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Saturday, August 29, 2020


by Joan Mazza

They gather unmasked in cheerful mobs
to celebrate their freedom, demonstrate
they’re unafraid of a tiny organism—
a Coronavirus that dare not swat them down

and leap from mouth to mouth. They
won’t renounce crowds, compelled to hold
signs that argue with reality, exempt from
precautions that doctors swear will reduce

their risk. Transplant specialists warn
of dangers from organs harvested
in motorcycle deaths. Look for evidence
of Toxoplasmosis! The infected rarely

know they carry parasites that make some
reckless, impervious to fear or danger.
Infected rodents seek out open spaces, 
display a fatal feline attraction.

Carefree, careless, feckless, watch us
humans do our thing. Hail liberty! We claim
to have free will. What bug drives me
to rise at three to write poetry? Like you,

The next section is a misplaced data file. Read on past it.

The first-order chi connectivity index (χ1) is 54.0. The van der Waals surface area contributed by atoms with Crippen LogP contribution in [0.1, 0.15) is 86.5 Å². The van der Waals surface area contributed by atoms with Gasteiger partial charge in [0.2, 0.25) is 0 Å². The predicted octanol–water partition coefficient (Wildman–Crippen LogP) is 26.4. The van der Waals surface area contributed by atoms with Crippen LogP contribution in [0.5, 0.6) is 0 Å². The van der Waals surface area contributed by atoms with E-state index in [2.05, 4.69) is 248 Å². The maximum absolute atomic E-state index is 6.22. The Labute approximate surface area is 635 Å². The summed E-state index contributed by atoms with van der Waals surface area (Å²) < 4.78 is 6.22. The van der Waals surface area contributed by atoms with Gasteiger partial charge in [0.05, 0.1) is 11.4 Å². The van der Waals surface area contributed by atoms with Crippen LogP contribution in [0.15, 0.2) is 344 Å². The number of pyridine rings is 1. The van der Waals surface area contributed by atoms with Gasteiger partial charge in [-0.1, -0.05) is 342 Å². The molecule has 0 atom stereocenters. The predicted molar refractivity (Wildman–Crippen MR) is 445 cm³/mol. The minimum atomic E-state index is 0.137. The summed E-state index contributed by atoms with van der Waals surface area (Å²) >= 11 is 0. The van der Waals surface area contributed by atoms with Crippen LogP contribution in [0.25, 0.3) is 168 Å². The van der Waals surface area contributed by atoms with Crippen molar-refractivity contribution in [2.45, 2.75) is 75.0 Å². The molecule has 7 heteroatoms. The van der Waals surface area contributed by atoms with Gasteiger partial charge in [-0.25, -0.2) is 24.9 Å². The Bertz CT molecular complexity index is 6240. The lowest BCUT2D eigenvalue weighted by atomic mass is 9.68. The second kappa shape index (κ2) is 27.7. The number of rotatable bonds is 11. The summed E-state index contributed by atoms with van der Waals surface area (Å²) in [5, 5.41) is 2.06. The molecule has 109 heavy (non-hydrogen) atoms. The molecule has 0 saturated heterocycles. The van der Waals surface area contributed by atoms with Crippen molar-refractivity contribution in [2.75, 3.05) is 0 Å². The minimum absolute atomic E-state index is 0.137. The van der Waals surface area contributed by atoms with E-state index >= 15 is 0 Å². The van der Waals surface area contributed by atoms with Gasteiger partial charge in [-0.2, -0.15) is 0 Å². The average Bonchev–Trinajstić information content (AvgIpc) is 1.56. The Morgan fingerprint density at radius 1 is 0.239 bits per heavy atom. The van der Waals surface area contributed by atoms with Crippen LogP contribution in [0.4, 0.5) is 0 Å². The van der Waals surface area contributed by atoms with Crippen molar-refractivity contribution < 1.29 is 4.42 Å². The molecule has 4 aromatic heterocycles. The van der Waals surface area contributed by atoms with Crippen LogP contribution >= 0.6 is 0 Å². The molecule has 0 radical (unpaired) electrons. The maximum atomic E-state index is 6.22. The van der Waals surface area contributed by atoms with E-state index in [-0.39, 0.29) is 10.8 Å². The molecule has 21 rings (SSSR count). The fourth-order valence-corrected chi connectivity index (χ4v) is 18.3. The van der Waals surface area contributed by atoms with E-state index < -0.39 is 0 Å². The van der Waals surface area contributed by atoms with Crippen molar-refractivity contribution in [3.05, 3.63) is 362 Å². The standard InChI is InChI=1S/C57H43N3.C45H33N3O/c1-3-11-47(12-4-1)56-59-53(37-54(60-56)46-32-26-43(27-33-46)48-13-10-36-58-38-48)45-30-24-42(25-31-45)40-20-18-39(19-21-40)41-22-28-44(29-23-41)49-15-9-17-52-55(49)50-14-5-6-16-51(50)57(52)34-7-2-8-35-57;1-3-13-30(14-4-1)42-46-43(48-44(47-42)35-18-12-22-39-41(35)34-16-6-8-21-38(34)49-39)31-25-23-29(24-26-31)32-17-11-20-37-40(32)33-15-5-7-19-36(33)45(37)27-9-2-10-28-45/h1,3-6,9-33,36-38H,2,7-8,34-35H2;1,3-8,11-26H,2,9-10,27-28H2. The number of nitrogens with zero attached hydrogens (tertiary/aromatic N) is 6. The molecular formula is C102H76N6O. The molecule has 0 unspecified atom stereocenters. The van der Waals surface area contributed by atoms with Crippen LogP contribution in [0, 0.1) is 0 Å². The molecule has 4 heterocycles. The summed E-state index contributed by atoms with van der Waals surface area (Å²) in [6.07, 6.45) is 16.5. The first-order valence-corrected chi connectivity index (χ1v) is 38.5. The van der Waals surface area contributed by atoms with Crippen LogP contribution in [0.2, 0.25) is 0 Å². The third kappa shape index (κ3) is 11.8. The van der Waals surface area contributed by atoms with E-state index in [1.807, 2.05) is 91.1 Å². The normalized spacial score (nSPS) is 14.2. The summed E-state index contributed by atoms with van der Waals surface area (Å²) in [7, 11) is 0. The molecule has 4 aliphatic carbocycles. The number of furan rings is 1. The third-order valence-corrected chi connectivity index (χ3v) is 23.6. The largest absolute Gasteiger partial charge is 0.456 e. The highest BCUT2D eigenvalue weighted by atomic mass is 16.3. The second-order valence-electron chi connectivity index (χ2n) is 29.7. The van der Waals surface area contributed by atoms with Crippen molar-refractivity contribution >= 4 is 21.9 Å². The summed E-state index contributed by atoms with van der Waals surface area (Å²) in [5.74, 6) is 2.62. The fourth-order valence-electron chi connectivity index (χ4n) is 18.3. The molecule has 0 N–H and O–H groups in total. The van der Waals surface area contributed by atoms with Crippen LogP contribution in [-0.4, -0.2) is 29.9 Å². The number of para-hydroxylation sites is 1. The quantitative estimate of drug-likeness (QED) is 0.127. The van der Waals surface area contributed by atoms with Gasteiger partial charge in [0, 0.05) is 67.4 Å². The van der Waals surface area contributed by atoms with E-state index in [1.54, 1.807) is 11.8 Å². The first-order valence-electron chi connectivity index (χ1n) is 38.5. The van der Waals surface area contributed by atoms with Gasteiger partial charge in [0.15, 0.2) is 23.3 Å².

my body’s filled with organisms, some not
yet identified, making neurotransmitters.
Ninety percent of me isn’t me. What
lives inside and really runs the show?

Author's note: I’m reading the book This is Your Brain on Parasites: How tiny creatures manipulate our behavior by Kathleen McAuliffe. Terrific! It makes me want to go back to school.

Joan Mazza has worked as a medical microbiologist and psychotherapist, and has taught workshops nationally with a focus on understanding dreams and nightmares. She is the author of six books, including Dreaming Your Real Self (Penguin/Putnam), and her poetry appears in Rattle, Valparaiso Poetry Review, Prairie Schooner (forthcoming), The MacGuffin, and The Nation. She lives in rural central Virginia, where she writes a daily poem.